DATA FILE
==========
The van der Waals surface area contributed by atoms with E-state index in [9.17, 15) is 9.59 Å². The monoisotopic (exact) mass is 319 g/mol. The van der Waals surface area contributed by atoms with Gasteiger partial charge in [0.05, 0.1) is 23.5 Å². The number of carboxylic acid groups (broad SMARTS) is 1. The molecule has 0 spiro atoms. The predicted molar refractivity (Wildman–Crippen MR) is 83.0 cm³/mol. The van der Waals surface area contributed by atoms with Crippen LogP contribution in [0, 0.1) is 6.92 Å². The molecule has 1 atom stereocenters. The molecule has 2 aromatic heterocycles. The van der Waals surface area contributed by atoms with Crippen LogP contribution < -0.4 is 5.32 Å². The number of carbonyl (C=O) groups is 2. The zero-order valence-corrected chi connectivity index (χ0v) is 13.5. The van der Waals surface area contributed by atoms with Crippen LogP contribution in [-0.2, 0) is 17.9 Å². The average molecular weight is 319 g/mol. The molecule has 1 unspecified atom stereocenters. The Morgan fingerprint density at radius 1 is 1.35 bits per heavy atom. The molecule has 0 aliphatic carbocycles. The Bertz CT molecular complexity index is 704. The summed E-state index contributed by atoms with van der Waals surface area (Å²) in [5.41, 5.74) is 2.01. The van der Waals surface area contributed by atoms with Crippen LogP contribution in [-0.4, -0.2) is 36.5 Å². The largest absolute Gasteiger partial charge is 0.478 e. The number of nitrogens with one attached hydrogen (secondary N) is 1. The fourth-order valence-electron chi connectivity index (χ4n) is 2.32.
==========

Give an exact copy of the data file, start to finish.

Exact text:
The van der Waals surface area contributed by atoms with E-state index in [9.17, 15) is 9.59 Å². The monoisotopic (exact) mass is 319 g/mol. The van der Waals surface area contributed by atoms with Gasteiger partial charge in [0.05, 0.1) is 23.5 Å². The number of carboxylic acid groups (broad SMARTS) is 1. The molecule has 0 spiro atoms. The predicted molar refractivity (Wildman–Crippen MR) is 83.0 cm³/mol. The van der Waals surface area contributed by atoms with Crippen LogP contribution in [0, 0.1) is 6.92 Å². The molecule has 1 atom stereocenters. The molecule has 2 aromatic heterocycles. The van der Waals surface area contributed by atoms with Crippen LogP contribution < -0.4 is 5.32 Å². The number of carbonyl (C=O) groups is 2. The zero-order valence-corrected chi connectivity index (χ0v) is 13.5. The van der Waals surface area contributed by atoms with Crippen LogP contribution in [-0.2, 0) is 17.9 Å². The average molecular weight is 319 g/mol. The molecule has 1 unspecified atom stereocenters. The Morgan fingerprint density at radius 1 is 1.35 bits per heavy atom. The molecule has 0 aliphatic carbocycles. The Bertz CT molecular complexity index is 704. The summed E-state index contributed by atoms with van der Waals surface area (Å²) in [5.41, 5.74) is 2.01. The van der Waals surface area contributed by atoms with Crippen LogP contribution in [-0.4, -0.2) is 36.5 Å². The largest absolute Gasteiger partial charge is 0.478 e. The number of nitrogens with one attached hydrogen (secondary N) is 1. The fourth-order valence-electron chi connectivity index (χ4n) is 2.32.